.More [+]

INDIA: Expanding private and vocational education
Alya Mishra, University World News, January 30,2011

With a slew of parliamentary bills in the pipeline aimed at revolutionising the higher education sector, and increasing participation from international education providers, 2011 may well turn out to be a watershed year for higher education in India – in particular making the playing field clearer for private players and increasing vocational provision. Several bills pending in parliament are expected to be approved during the year, including a bill on accreditation of higher education institutions and programmes to ensure quality education in both government-funded and private institutions.

More [+]

Breaking out of the input trap
Yamini Aiyar, Indian Express, January 31, 2011

The recently released Annual Survey of Education Report serves as an important reminder of India’s greatest challenge: converting increased financial outlays to improved development outcomes. Since 2004, India’s education budget has more than doubled, increasing from Rs 152,947 crore in 2004-05 to Rs. 372,813 crore in 2009-10. For the same period, ASER has tracked learning outcomes — and found that learning levels have remained depressingly stagnant. Nearly half the children in Standard 5 are still unable to read a Standard 2 text.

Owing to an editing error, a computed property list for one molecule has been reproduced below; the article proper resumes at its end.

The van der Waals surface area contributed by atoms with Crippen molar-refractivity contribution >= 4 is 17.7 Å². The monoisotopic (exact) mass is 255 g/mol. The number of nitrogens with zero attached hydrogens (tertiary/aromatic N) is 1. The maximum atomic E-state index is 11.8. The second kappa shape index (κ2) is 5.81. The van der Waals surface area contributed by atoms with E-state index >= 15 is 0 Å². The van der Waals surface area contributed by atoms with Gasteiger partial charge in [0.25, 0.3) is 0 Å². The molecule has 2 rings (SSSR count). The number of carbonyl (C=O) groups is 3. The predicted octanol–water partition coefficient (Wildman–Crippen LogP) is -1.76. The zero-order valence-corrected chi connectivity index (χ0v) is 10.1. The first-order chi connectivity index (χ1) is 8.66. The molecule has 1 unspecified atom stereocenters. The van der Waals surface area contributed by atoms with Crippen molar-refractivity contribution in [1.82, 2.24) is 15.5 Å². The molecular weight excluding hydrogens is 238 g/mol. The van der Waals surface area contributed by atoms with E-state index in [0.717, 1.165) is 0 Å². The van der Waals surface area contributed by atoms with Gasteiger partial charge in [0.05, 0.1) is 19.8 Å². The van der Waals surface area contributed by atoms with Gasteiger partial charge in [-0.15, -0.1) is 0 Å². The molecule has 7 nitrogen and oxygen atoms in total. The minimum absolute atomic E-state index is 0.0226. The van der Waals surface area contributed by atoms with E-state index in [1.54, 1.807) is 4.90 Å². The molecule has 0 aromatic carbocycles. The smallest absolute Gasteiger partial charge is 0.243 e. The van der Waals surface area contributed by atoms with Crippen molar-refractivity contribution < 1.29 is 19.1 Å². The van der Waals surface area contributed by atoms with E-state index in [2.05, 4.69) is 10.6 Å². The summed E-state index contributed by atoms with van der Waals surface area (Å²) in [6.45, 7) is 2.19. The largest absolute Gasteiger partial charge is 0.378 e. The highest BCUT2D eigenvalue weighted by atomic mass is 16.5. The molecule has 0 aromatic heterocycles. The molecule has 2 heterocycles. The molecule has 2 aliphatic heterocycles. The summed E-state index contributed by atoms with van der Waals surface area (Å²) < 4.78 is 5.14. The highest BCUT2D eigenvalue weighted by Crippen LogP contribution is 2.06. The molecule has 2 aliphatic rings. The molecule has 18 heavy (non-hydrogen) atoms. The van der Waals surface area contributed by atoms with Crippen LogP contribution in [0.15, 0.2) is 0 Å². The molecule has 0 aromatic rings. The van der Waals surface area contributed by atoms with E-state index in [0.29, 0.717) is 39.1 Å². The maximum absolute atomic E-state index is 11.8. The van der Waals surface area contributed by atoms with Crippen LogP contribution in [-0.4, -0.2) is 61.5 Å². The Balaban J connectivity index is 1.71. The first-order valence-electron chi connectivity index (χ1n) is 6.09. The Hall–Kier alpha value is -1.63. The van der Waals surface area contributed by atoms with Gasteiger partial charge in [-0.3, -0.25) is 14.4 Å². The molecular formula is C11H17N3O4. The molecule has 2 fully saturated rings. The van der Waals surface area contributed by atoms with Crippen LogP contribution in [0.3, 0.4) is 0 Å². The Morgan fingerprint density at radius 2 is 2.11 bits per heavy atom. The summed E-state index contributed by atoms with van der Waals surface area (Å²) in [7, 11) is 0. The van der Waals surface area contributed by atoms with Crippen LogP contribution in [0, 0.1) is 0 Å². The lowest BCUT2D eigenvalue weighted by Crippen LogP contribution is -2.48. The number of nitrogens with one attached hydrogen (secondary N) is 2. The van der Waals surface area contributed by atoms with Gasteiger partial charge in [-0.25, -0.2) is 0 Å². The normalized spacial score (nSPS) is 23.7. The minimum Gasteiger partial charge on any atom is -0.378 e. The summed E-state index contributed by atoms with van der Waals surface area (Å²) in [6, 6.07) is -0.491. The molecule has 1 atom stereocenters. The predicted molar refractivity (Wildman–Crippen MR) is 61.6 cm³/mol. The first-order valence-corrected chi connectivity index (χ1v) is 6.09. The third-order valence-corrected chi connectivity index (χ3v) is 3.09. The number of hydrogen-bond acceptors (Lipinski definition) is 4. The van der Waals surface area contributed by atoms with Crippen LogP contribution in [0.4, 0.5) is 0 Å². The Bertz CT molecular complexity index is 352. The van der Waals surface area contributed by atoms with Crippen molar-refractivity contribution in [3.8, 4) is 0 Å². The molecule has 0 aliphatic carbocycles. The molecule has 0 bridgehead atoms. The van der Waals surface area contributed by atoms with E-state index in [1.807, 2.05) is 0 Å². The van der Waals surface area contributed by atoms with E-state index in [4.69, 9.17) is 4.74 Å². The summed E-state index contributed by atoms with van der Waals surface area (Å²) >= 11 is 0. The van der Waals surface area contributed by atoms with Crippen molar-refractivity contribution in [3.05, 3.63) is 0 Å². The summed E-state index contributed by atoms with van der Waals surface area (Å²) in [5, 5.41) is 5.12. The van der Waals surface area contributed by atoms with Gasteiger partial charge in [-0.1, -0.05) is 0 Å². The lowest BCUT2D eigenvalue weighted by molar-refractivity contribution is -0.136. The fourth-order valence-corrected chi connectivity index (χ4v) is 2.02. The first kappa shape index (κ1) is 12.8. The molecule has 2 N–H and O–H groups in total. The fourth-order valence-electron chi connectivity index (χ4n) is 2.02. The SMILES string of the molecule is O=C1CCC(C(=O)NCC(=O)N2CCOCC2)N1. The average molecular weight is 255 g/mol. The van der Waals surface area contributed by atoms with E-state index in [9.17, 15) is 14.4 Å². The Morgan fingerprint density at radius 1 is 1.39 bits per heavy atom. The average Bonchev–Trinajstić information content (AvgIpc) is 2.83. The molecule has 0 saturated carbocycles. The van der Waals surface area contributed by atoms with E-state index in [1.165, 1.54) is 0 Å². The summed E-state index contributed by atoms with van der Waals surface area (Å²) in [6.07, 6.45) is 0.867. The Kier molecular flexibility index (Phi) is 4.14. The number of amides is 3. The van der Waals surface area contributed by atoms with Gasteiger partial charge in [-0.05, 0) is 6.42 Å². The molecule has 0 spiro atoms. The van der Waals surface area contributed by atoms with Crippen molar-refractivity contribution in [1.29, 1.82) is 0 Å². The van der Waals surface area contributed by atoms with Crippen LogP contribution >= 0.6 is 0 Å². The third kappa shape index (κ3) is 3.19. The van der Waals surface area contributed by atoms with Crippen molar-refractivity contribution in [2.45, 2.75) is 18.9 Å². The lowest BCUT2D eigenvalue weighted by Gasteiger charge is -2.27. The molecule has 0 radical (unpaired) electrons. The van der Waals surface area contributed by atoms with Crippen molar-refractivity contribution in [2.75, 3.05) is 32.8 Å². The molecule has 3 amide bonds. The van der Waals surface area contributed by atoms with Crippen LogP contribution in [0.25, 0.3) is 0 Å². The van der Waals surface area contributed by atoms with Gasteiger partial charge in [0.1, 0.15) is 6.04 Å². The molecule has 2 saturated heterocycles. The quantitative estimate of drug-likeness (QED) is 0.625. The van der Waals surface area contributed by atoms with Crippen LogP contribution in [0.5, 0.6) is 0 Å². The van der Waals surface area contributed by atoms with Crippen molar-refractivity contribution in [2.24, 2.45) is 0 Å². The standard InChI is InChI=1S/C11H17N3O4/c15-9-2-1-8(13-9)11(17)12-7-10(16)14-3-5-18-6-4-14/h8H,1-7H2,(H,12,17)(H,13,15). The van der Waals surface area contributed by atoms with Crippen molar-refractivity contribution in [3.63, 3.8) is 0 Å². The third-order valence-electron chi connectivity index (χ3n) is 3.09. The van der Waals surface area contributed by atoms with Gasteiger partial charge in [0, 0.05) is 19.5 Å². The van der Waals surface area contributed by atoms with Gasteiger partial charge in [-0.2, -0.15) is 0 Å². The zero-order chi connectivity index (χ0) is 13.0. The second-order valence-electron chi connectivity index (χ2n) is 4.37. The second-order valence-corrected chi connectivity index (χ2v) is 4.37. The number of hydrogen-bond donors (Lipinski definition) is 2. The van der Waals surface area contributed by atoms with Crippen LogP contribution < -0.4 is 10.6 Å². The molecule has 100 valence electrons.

More [+]

B-schools to take regulatory tussle with AICTE to court
Kirtika Suneja, Indian Express, January 27, 2011

With the government planning to regulate management education, business schools plan to take legal recourse against the All India Council for Technical Education (AICTE) for doing so. In a recently held meeting with the council, B-school associations like the Association of Indian Management Schools (AIMS) and Education Promotion Society for India (EPSI) are considering legal action as the AICTE has put guidelines in place to regulate the Post Graduate Diploma in Management (PGDM) programmes.

More [+]

Research Paper

Markets in Education: An Analytical Review of Empirical Research on Market Mechanisms in Education
Sietske Waslander, Cissy Pater, Maartje van der Weide

ABSTRACT: In the last three decennia, many governments have introduced market mechanisms in education. They have done so by enhancing parental choice and encouraging school competition, through policies like abolishing catchment areas, creating voucher programmes and setting up charter schools. These market mechanisms have given rise to fierce debates in both political and scientific circles. However, most prior reviews of research literature in this area have concluded that the effects of market mechanisms in education are small, if they are found at all. This review tries to answer the question why that is the case, by analysing the causal pathways that link market mechanisms to educational outcomes and by reviewing the empirical evidence for each step along those causal pathways. The findings of this review point to the need for a nuanced and qualified discussion about market mechanisms in education. What market mechanisms mean in actual practice strongly depends on (local) contexts, while the impact of market mechanisms is related to other policies impacting on parental choice behaviour as well as actions taken by schools.